OLATHE, Kan. -- With the flu and colds running rampant now, many of us are turning to over-the-counter medicines for coughs, stuffy noses and fever. Just as with prescription meds, you need to be smart about their use.
"Tell me how long you've been feeling sick," Dr. Melissa Lane said to her patient, Christina Young.
Young coughed repeatedly before saying, "About a week."
No doubt Young is sick. In addition to her regular asthma meds, she tried an over-the-counter remedy.
"Some Tylenol Cold and chest 'cause I was thinking it started feeling like a cold in the chest, and then it just, yeah, that didn't help. It wasn't working," said Young.
Dr. Lane of Olathe Family Physicians says some people may get symptom relief, but certainly no cure, with over-the-counter cold and flu meds. But there are also risks.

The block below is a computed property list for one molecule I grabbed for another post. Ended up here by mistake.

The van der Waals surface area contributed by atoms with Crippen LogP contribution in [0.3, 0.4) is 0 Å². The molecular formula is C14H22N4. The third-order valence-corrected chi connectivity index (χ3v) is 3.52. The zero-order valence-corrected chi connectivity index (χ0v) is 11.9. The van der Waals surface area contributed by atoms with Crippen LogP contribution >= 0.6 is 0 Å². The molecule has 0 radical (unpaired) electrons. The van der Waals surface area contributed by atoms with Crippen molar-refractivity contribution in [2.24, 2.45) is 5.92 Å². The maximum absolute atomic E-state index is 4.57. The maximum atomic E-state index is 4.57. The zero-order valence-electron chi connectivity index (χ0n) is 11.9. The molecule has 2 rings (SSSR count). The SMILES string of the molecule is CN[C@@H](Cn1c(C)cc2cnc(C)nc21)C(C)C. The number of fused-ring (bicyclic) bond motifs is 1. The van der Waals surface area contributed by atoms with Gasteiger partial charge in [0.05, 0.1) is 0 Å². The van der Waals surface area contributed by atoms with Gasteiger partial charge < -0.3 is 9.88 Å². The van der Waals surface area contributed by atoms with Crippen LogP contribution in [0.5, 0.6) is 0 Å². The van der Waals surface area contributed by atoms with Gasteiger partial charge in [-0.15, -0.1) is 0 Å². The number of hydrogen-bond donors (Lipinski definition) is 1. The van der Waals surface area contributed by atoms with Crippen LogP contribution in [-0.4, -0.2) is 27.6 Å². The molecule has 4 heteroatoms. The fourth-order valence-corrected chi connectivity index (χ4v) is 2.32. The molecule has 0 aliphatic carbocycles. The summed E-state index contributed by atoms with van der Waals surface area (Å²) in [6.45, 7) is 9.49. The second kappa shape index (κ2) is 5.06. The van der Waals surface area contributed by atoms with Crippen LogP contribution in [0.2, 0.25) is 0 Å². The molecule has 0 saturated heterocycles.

Beware of multi-symptom products. They often contain acetaminophen, the generic name for Tylenol, and it's something you may already be taking.
"And if you take multiple medications that have multiple doses of Tylenol in it, you can accidentally overdose yourself," said Dr. Lane.
Also, if you have high blood pressure, you shouldn't take products containing DM, dextromethorphan, since it can raise your pressure.
"Even some of the medications that have extra ibuprofen in it, anyone that has kidney dysfunction should avoid those as well," said the family physician.
What about kids? The Food and Drug Administration says children under two should not be given cough or cold medicines because of life-threatening side effects such as convulsions. The American Academy of Pediatrics says the drugs do not work in kids under six.
As for Young, her cold has led to a flare-up of her asthma. She'll get a prescription medicine for that.
Dr. Lane says alternatives to over-the-counter drugs include a vaporizer and nasal saline drops. She also suggests honey for a cough although honey should not be given to anyone under age one.